*I recommend taking at least 24 hours between each training session to allow for RECOVERY

You can intertwine the strength work with the brain rehabilitation, for a day on day off approach.  Give the weekends off.  Start the week with high daily volume and taper as the week goes on.  Stringing workouts together can be tough.

As the days, weeks, or months add up, you can gradually ramp up the exercises and the daily volume intelligently.  This means busier environments, that can include challenges, like going to the mall, or walking through a park.  Even going to a movie theatre (perhaps as a final step).

Play with the loading parameters, get lots of feedback from your athlete, this is really an organic process.  As the athlete gets healthier there will be a logical time to go through each step in the return to play.  Act intuitively and honour the response.

On the rest days, I recommend performing meditation!  There are studies that show that mediation has a profound impact on the plasticity of the brain.  I have found sensory deprivation to be the most impactful form of this.  In my opinion absolutely essential for recovery because of the no stimulation environment, compounded with meditation, and an magnesium filled environment (which in and of itself has tremendous healing properties).  If in town here in Calgary go check out One Love Float, I highly recommend it.

Additionally get your athletes to journal everyday.  Keep track of nuances, emotions, triggers, etc.  Journals are great to reflect and see progress in.

These are some generic ideas for training and recovery days.  

Lastly I will address some nutritional interventions that I have found to be worthwhile.  Concussions are damage which no doubt causes inflammation.  This means that after acute trauma like most injuries I recommend an anti-inflammatory protocol that is based around NATURAL FOODS or SUPPLEMENTS.  Try to avoid pain killers or other anti-inflammatories, essentially stay away from the chemical crap that is out there.  Assist your body in the healing process to get the maximal result.  

My recommendations for inflammation;

  • Curcumin (turmeric extract) - add black pepper to enhance absorption
  • Fish Oil (high DHA)

The brain requires water soluble vitamins, B-vitamins and vitamin C.  Two great sources would be;

  • Camu camu (or other berries high in vitamin C)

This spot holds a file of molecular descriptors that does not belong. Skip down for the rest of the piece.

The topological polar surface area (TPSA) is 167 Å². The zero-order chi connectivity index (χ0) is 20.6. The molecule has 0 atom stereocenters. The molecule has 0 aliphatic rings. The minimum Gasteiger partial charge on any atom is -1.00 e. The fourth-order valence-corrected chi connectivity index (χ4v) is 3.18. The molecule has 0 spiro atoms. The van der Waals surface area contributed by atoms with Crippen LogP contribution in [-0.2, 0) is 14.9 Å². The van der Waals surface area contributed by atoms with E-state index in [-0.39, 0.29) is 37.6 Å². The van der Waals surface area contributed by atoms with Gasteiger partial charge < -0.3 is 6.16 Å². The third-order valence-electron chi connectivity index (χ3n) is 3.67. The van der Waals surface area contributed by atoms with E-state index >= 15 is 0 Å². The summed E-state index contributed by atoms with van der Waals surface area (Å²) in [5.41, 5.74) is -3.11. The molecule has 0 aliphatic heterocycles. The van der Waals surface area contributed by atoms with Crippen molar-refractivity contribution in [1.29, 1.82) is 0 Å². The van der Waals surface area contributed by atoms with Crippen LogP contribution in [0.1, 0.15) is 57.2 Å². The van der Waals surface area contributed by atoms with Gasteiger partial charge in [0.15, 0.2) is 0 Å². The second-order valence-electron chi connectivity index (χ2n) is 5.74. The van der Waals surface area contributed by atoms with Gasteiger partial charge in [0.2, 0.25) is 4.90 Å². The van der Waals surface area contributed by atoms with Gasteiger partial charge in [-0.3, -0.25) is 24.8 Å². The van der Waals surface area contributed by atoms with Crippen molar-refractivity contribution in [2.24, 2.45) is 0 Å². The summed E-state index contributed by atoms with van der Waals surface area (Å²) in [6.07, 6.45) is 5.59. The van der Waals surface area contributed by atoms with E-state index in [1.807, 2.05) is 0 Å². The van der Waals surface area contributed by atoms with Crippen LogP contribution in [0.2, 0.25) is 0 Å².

The brain is made of fats.  Along with the fish oil consider sources of fat that can help regenerate all that myelin that may have been damaged.  Consider healthy fat sources such as;

Last but not least, a couple powerful interventions; 

Following these recommendations with the foundation of a healthy paleo-type of diet may help significantly increase the rate of return to play.

I hope my guide helps at least provoke some thoughts on concussion rehabilitation and how go about being objective and task oriented towards a healthy brain.  If you have any questions or comments feel free to ask!

How to Deal with the Elephant in the Room

The proverbial elephant in the room can be a real son of a bitch.  His awkwardness and inability to get out of the way can be stifling.  And if we do not address him, sometimes he can even grow larger.  Warriors know that the burgeoning problem can be met with the cruel tip of a confident spear.  Assertive action quickly makes the elephant ephemeral, it deflates him, and he goes away almost instantly.  The solution then is obvious, but it is when the elephant takes on a new aspect that we can quickly become perplexed. 

What I am talking about is the temporal disposition of our problem; when the timing of the elephant does not match up with the present.  Our confident capabilities don't work on his metaphysical state, in fact they can create self doubt, and negativity.

Obviously the elephant represents tremendous life obstacles or hurdles.  Our athletic and outgoing instinct seeks to trammel the elephant, we wish to explicate his existence - and yet to no avail.  We begin to feel helpless, restless, and our desires to deal with the elephant leave us confused and exhausted.  The elephant can run through our mind all day long, and take up much of our energy if we let it.  He can inhibit our performance, fun with friends, and is always in the back of our minds - he is like a projector running 9mm film of scenarios and situations during the inanimate moments of our lives.  How then can we deal affectionately deal with the metaphysical beast?  And rid ourselves of the torment he may cause?